Past Project Abstracts and Reports
In this report we apply concepts from science, technology and society studies (STS) as a means of identifying and addressing issues and challenges which arise with the movement of genomics research from discovery environments (the bench) to the bedside (implementation as part of personalized medicine). Starting with concepts from STS, we explored socio-technical issues related to data integration and other challenges in this highly interdisciplinary field. Data were collected using social science methods such as ethnographic studies of two pre-clinical genomic labs and in-depth interviews with stakeholders and researchers in the genomics community. Analysis of data was supported by the use of qualitative data analysis software, which allowed our team to use systematic methods to develop insights about the challenges that arise in moving discoveries from the pre-clinical environment to the bedside.
Our goal is to develop knowledge about the work environment of patrollers at [redacted] and their current work practices, as well as the kind of information that is collected, in order to offer informed recommendations about potential changes that can be made to standard operating procedures, formwork and information management technologies, maximizing guest safety and improving efficiency of operations using data. We have undertaken this work as part of our larger interest in improving data about the effectiveness of interventions administered prior to arrival in hospitals, which in turn is being undertaken in order to improve our scientific understanding of health outcomes associated with prehospital care. Findings reported here pertain only to operations at [redacted], which has graciously allowed us to observe first responders and speak to other staff members about data collection and management challenges related to collection of data about on-hill incidents. In order to support better quality and continuity of care, we are committed, as researchers, to finding ways to make the work of first responders related to data collection and handling easier and more efficient. Keeping this in mind, we suggest pilot testing any changes and making changes to plans as necessary to ensure that any changes introduced truly do support staff in carrying out their work.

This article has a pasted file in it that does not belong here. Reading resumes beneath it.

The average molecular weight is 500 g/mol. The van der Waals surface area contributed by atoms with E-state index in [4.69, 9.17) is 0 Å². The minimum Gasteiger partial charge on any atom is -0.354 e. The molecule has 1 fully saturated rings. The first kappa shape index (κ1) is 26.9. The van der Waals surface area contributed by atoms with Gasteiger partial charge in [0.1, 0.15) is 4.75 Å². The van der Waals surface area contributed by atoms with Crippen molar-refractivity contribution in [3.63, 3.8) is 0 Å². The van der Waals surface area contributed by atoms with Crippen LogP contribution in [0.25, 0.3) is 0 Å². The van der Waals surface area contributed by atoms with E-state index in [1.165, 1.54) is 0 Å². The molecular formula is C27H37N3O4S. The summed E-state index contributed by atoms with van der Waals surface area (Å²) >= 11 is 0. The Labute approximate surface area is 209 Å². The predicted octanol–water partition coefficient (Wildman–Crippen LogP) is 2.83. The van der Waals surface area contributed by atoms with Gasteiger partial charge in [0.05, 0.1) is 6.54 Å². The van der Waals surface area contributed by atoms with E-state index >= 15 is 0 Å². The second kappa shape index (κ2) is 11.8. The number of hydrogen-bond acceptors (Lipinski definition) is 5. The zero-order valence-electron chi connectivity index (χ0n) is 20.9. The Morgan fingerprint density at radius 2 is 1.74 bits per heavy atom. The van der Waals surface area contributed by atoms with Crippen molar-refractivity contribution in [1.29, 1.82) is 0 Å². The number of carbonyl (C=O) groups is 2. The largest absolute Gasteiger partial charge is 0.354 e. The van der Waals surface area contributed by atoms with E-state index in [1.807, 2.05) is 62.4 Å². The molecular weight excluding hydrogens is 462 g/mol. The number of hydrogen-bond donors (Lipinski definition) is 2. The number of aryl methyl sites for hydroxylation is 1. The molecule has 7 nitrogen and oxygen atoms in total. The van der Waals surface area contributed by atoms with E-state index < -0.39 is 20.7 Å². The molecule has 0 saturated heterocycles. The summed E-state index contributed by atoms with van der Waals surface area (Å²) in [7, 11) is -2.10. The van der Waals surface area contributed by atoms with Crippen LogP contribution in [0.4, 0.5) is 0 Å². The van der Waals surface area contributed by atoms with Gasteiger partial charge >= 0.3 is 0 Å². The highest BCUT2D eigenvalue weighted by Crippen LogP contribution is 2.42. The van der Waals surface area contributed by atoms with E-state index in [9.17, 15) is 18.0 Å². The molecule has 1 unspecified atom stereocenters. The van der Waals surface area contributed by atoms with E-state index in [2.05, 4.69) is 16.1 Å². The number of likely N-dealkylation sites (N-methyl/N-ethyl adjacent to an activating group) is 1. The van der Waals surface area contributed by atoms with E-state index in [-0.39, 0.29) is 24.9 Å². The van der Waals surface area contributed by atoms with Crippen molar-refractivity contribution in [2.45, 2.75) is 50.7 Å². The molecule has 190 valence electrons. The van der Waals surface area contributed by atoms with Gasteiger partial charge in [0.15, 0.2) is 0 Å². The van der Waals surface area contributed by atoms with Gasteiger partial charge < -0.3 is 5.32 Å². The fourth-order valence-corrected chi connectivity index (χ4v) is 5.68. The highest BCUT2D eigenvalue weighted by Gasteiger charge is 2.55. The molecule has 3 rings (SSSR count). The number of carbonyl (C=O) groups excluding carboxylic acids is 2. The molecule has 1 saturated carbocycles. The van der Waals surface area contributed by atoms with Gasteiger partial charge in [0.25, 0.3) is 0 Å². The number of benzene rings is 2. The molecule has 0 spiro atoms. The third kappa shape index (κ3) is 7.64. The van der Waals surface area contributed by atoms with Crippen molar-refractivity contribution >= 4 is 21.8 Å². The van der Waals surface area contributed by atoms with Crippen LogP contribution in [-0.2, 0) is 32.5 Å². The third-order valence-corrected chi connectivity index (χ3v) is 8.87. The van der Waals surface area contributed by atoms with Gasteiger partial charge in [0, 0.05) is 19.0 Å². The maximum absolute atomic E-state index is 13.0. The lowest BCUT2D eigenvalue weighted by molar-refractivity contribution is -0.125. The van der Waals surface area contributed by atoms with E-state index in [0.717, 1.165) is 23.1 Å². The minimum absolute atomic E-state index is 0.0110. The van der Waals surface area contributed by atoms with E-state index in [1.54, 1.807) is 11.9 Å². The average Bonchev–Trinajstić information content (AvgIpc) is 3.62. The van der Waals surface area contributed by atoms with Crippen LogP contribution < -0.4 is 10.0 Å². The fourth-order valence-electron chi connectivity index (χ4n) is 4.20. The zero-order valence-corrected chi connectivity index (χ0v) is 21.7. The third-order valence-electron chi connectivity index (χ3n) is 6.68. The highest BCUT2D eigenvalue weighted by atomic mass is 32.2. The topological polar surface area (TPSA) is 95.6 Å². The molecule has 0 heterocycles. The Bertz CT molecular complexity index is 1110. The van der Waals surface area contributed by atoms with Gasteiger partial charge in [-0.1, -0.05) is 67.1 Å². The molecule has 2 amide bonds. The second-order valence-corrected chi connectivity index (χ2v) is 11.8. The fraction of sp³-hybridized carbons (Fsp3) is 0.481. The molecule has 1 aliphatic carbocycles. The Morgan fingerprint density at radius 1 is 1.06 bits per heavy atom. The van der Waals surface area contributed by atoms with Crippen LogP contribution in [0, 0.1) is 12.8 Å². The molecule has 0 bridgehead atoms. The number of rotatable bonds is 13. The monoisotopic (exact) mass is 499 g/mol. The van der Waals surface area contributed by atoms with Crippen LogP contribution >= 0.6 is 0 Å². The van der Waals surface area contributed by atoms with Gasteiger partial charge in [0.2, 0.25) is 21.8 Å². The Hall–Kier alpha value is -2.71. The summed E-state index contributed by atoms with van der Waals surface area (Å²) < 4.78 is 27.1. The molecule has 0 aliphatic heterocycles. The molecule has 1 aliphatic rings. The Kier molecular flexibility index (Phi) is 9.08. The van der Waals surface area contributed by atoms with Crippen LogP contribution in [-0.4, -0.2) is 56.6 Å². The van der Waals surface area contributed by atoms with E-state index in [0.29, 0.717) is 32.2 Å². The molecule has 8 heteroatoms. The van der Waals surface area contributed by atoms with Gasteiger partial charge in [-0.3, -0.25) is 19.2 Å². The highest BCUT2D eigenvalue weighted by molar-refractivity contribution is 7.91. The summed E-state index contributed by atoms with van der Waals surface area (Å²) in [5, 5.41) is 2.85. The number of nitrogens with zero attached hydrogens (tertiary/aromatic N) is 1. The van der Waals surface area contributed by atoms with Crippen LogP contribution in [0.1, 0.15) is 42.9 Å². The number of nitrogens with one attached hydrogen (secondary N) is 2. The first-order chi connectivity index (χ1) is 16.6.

Dr. Ellen Balka serves as a co-investigator for the Best Practices for Coordinated Health Promotion and Health Services in Midlife project
Greater integration of preventive and clinical care, and of the formal health care systems with informal and self-care in the community, based on evidence-based planning, decision making, and resource allocation.
The following statements outline principles intended to assist decision making and research planning as we work to realize our vision and mission.
- Local partnerships to build better research and practice knowledge development and application
- Accelerate development and implementation of best practices within our partner communities, with cross-cutting initiatives to expand our knowledge base about best practices
- Work towards theory-based and tested integrated health information systems which include personal, social networks, clinical, and population health variables
- Create a learning and training organization that prepares research producers and research consumers to work closely together towards improved health for Canadians
- Maintain a focus on health in midlife and how (a) healthy lifestyles, (b) patterns of care (self, informal, and formal), and (c) health status (including quality of life with its physical, mental, emotional, and social health dimensions) change over time with aging
- Invest in communications, knowledge management, and diffusion as an ongoing, organizing, and facilitating process
There are three components to the Best Health Practices in Midlife Project: the Coordinating Centre, the Cardiovascular Health Best Practices Project and Promoting Action Towards Health.
Dr. Ellen Balka serves as an Academic Mentor for the PCHR training program
The PCHR training program is structured to act like a powerful magnet that attracts exceptional mentors and learners from across Canada and internationally to generate solutions to immediate problems in the health sector.
PCHR's most unique and innovative feature is the creation of community-based learning environments that complement formal coursework. This approach means shared learning across diverse university and community target groups through problem-based teamwork on actual community research priorities.
The three target learner groups are graduate students from multiple disciplines and programs, transdisciplinary postdoctoral fellows, and community program managers/learners/policy makers.